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Copyright and Innovation? No. Copyright IS innovation.

Timothy H. Lee's article  got me thinking about his comments that opponents to copyright make that claim that innovation has been stifled. His historical perspective certainly makes that a tough claim for those who would erode or erase all copyright protections. He goes on to provide an excellent argument about the similarities of intellectual and real property. As I have noted before, there are differences but there are also many similarities. Those who oppose copyright protection only want to focus on one side of the balance sheet, Mr. Lee provides the necessary and intellectually honest other side.

But regarding his first argument, I think though that Mr. Lee does not go far enough when it comes to defending against the assertion (or as Mr. Lee puts it "The claim doesn’t withstand prima faciescrutiny") that somehow copyright has hampered innovation. Copyright does not stand opposed to innovation, and doesn't even stand alongside innovation. Rather, appropriate copyright protections are part of a dynamic innovation landscape.

Those opposed to copyright, or more generally to all intellectual property protections, would most certainly come out of their seats to oppose this argument. Their immediate rebuttal—you cannot prove that any innovation happened because of copyright protections. That is a nice argument but also a red herring, meaning that it doesn't matter if one can prove that some critical mass innovation did spring forth only because of copyright. Those who make the argument lack an appreciation that innovation as often as not springs from chaos, from a soup of the right elements.

Copyright is part of the innovation soup. To the extent that copyright encourages someone to sing or write or code then it has worked—even if it only contributes some small percentage of the motivation. That there is a means for an author to protect their works if they so chose is the point. Authors such as James Patterson or Tom Clancy have been leveraging the characters and "worlds" they created to become an industry unto themselves, inviting other authors to write books under their brand and involving characters they created which are protected by copyright.

Those who would do away with current and historical economic incentives bear the burden of proving empirically that no harm would come to our innovation engine from the removal of such benefits. If the correct recipe for innovation were easy then every country would sport a Silicon Valley, a Hollywood, a New York City, and a Nashville or Austin. Obviously they do not even though they continue to try. Several ingredients are necessary but the right mix is tougher. To tamper with observed success is reckless. There are those who would blindly bully forward declaring that they know the right mix, the real reason, that every innovator innovates. The claim is balderdash.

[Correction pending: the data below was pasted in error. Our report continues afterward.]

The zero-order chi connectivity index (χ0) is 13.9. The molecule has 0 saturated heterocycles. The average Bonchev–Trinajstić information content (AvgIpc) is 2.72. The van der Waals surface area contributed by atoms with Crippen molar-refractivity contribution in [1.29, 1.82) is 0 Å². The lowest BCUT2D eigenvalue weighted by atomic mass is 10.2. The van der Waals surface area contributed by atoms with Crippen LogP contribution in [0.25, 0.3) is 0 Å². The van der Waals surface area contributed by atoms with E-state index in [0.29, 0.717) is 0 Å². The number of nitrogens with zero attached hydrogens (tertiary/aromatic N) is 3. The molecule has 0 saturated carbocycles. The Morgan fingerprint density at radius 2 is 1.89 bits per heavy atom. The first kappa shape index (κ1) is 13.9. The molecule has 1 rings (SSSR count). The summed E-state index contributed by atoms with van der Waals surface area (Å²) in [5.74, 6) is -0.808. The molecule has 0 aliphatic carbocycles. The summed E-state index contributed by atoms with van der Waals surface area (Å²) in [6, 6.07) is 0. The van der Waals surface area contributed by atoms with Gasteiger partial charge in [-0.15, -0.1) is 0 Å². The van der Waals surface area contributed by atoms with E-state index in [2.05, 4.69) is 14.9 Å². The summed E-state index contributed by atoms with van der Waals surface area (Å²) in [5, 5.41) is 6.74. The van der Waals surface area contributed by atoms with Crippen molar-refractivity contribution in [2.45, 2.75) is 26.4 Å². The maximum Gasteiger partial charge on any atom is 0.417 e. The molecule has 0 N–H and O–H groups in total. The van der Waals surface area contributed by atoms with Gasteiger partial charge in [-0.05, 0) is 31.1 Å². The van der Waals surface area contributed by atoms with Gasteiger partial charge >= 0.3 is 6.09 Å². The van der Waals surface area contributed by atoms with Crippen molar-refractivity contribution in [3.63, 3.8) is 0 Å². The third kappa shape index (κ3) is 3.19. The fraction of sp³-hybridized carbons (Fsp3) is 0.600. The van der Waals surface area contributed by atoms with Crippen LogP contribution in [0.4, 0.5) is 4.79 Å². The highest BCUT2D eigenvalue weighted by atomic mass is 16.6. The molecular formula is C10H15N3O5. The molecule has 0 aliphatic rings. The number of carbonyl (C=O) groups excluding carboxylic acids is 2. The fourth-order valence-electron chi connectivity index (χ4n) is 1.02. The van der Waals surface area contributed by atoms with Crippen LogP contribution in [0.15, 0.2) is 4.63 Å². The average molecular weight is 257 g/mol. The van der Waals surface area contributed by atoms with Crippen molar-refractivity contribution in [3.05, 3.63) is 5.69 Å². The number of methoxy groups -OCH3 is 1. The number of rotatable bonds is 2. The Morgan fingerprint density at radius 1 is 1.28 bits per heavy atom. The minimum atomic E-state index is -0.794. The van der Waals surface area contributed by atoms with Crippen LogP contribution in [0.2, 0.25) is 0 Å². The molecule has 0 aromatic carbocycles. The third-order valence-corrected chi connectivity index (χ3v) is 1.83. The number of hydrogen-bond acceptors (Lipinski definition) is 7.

Additionally, having intellectual property protections, including copyright demonstrates a basic respect in this country for the thoughts and creations of others, that they cannot just be taken by someone else and used to their advantage. Imagine the outcry if a struggling writer, a teenage coder, created a work only to have it packaged, marketed and sold by someone with deeper pockets or more connections. Sure, they might not make as much margin in a world where such innovations were not protected but they would make something, especially as they would not be paying for the content in the first place. The big and rich using the labor of the small and poor to make money—this is world of those who oppose copyright protections.

Now to be fair, it could be that individuals are only marginally incented by IP protections, but what about those who would refine and market the created product. Yes, it is fashionable to bash "Hollywood" or the "Recording Industry," to demonize the companies. There is little defense for those who overreach, treat others poorly, take advantage of those who are weaker, but my instinct is that while certainly some of that happens because sadly people are being people, but that still this is not the general experience. Rather, refining and promoting content results in consumers becoming aware of and understanding new offerings as well as receiving the sorts of products to which they are willing to listen. Take one example, say producing a song. Sure, the singer is a key ingredient, but so is the writer, producer, marketer, creative director, art director, photographer, and on and on. How does that team get pulled together by a 20 year old with a great voice but with little else? And who pays the salary of those people who enjoy making a living so they can feed their kids? Yes, they are paid with money fronted by, the venture capital provided by the "Recording Industry."

Does that mean all is perfect with copyright protection?  For more on that read here.

What it does a mean is that intellectual property protections, including copyright, are an integral part of innovation, not something that stands opposed to innovation. Different people respond differently to differently incentives. Let's try celebrating that diversity instead of once again attempting the failed experiment of one size fits all.

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